I visited some very impressive temples at Mrauk U. The first was Kothaung Temple, featuring no less than 90,000 images of Buddha(hence the temple’s name, “Kothaung,” which translates as : “90,000 Buddha images”.) This is Mrauk U’s largest temple, dating back to 1553, when its construction was ordered by King Mintaikkha.
Mruak U’s temples are not without their problems, with monsoons having caused significant damage to their structures. One of the central stupas had begun to leak through its roof, and some statues and cultural treasures inside the temple were ruined. The archaeological gurus in the nation attempted to “fix” the problem by laying down cement on the roof. This achieved two things, ruining (some say) the outside appearance of the temple and also saving its inner treasures. Critics have, of course, claimed that the cement on the roof is a blight in the purest sense of the word, but even the strongest devotees of the temples understand that something had to be done.
The Shitthaung Temple, whose name means “Temple of 80,000 Images of Buddha.” It is also known by the name “Temple of Victory” and was constructed only a few decades before Kauthang, in 1535. I have referenced the area’s Bengali feel – Shitthuang was erected by Min Bin, a local King, to celebrate his military victory over Bengal. It is considered to be the main attraction of Mrauk U, though I thought its features were trumped by Kothaung.
This Bengali feel, I learned, is no accident. At its height, Mrauk U was the very center of a kingdom stretching from the banks of the Ganges River in India all the way to the Irrawaddy River. Arkanese folktales say there were a dozen “Cities of the Ganges” which would have made up half of modern day Bangladesh. All of these cities were governed from Mrauk U, including Dhaka and Chittagong.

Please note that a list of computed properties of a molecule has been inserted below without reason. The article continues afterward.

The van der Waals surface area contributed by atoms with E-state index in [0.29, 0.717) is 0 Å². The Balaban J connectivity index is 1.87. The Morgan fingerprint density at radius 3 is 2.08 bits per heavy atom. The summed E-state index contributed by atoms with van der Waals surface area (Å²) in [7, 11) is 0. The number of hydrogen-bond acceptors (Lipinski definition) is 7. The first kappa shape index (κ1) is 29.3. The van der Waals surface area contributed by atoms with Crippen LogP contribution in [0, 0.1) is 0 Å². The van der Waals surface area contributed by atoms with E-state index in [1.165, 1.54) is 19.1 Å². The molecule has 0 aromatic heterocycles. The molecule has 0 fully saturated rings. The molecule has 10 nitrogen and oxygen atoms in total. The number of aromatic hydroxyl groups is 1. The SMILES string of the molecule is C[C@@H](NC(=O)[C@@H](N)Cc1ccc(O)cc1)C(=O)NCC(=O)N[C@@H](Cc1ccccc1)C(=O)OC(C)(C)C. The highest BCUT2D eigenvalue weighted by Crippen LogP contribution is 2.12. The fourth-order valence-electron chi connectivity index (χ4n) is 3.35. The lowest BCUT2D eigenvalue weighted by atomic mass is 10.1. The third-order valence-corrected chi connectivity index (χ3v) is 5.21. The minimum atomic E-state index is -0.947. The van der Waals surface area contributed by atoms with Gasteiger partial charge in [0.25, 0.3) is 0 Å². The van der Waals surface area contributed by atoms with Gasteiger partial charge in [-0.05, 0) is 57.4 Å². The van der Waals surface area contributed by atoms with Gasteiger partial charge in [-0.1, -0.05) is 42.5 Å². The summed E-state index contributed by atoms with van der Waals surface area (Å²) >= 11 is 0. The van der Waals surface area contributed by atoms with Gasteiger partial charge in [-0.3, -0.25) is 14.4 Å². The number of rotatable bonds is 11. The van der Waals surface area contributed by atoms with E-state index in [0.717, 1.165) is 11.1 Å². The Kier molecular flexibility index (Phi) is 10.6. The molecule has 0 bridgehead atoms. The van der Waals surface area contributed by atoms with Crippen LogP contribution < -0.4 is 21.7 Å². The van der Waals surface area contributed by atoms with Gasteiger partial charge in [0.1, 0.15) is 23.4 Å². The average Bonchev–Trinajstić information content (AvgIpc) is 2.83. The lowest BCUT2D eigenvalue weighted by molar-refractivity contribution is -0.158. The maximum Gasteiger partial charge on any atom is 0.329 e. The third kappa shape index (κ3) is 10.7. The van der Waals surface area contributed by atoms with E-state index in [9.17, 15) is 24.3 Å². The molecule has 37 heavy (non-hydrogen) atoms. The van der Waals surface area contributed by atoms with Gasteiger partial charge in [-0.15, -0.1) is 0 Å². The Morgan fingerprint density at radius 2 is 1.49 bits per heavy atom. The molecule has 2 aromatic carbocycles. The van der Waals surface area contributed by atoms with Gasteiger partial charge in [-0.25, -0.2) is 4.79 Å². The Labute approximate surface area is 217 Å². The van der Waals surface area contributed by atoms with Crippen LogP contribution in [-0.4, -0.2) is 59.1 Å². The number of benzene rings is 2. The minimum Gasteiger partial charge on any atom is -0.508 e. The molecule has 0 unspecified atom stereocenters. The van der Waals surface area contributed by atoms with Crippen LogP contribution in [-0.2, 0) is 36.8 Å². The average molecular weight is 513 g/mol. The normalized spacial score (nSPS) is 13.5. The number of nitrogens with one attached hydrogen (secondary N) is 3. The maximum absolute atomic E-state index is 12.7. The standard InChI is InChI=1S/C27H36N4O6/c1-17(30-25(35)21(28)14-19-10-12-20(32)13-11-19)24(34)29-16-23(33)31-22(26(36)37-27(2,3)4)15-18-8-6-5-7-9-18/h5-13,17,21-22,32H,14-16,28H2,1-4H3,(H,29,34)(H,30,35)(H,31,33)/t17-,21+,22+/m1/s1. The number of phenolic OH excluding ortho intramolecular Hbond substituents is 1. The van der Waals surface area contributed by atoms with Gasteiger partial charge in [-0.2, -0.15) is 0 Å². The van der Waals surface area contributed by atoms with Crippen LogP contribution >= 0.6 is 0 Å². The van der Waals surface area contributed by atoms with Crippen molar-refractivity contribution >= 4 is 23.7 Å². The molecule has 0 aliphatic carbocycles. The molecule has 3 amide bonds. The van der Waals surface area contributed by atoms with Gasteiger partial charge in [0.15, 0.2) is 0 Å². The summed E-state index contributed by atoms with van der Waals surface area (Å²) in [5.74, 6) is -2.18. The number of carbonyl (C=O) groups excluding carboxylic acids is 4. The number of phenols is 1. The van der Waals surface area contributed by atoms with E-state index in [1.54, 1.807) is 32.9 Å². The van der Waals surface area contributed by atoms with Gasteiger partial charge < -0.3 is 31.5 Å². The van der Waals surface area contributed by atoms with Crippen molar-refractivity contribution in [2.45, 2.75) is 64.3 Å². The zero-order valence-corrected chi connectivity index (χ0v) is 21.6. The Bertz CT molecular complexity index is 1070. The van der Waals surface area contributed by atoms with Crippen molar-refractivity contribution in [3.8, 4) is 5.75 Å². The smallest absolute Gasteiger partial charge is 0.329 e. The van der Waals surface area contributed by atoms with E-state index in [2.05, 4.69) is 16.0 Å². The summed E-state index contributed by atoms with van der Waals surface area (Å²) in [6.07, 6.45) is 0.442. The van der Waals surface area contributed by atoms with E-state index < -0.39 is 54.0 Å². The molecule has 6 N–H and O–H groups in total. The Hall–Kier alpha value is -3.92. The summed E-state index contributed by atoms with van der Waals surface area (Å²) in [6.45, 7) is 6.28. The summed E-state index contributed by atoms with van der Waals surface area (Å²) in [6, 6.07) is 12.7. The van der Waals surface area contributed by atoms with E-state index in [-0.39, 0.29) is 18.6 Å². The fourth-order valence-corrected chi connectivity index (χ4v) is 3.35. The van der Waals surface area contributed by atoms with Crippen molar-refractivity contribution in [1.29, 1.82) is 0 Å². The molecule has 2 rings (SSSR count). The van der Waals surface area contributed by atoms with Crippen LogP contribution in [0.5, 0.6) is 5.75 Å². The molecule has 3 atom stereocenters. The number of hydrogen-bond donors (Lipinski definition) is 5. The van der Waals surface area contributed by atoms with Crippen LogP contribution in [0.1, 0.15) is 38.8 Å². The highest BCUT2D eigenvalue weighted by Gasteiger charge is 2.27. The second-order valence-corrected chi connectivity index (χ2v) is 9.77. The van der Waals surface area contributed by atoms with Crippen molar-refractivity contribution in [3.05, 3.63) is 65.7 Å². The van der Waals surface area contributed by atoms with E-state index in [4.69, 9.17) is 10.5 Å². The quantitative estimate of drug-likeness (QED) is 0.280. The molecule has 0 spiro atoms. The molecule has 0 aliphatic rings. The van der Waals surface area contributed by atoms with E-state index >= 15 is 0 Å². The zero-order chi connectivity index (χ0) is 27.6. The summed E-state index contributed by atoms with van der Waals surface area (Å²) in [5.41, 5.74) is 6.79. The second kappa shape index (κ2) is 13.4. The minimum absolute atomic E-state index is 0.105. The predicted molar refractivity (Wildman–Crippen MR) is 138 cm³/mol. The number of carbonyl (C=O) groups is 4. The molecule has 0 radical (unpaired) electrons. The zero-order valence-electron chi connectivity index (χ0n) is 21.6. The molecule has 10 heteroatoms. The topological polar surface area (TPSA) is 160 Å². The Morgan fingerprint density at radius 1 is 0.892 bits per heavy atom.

At first glance, Shitthaung is not unlike other Buddhist temples, with the trademark bell-shaped stupa augmented by smaller stupas, and over even smaller stupas still.
The main hall and the heart of Shitthuang features hundreds of Buddha statues. They are a hodgepodge collection, with many having been moved here from excavation sites elsewhere. The various levels of a central, internal maze-like corridormade a great feature as well. There are all kinds of Buddha reliefs here, as well as Bodhisattvas, Devas, 550 Jatakas, so-called “guardian spirits” and other images of Arakanese animals and culture, of both mythical and realistic appearance.